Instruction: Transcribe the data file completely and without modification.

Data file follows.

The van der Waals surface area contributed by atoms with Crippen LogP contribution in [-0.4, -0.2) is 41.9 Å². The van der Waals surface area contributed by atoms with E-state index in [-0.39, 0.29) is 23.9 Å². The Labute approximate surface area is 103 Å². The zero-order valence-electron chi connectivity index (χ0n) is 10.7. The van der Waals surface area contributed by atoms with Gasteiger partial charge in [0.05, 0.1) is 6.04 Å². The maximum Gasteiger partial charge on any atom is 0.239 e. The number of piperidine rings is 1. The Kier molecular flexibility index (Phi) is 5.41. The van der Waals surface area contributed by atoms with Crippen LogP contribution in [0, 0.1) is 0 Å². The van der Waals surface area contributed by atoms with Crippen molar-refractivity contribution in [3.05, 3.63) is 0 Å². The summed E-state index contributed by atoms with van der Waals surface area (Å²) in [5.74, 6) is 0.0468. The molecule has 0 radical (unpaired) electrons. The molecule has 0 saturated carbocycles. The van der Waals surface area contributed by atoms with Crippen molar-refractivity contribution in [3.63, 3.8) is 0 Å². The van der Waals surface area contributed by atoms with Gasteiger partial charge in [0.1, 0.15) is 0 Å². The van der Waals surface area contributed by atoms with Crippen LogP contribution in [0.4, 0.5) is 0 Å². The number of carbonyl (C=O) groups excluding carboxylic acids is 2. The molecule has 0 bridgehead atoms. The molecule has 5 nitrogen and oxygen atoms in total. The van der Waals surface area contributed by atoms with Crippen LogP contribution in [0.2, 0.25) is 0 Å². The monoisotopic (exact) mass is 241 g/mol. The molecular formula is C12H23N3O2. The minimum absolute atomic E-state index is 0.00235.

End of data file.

The van der Waals surface area contributed by atoms with Crippen LogP contribution in [-0.4, -0.2) is 41.9 Å². The van der Waals surface area contributed by atoms with E-state index in [-0.39, 0.29) is 23.9 Å². The Labute approximate surface area is 103 Å². The zero-order valence-electron chi connectivity index (χ0n) is 10.7. The van der Waals surface area contributed by atoms with Gasteiger partial charge in [0.05, 0.1) is 6.04 Å². The maximum Gasteiger partial charge on any atom is 0.239 e. The number of piperidine rings is 1. The Kier molecular flexibility index (Phi) is 5.41. The van der Waals surface area contributed by atoms with Crippen LogP contribution in [0, 0.1) is 0 Å². The van der Waals surface area contributed by atoms with Crippen molar-refractivity contribution in [3.05, 3.63) is 0 Å². The summed E-state index contributed by atoms with van der Waals surface area (Å²) in [5.74, 6) is 0.0468. The molecule has 0 radical (unpaired) electrons. The molecule has 0 saturated carbocycles. The van der Waals surface area contributed by atoms with Crippen molar-refractivity contribution in [3.63, 3.8) is 0 Å². The van der Waals surface area contributed by atoms with Gasteiger partial charge in [0.1, 0.15) is 0 Å². The van der Waals surface area contributed by atoms with Crippen LogP contribution in [0.4, 0.5) is 0 Å². The number of carbonyl (C=O) groups excluding carboxylic acids is 2. The molecule has 0 bridgehead atoms. The molecule has 5 nitrogen and oxygen atoms in total. The van der Waals surface area contributed by atoms with Crippen LogP contribution in [0.2, 0.25) is 0 Å². The monoisotopic (exact) mass is 241 g/mol. The molecular formula is C12H23N3O2. The minimum absolute atomic E-state index is 0.00235.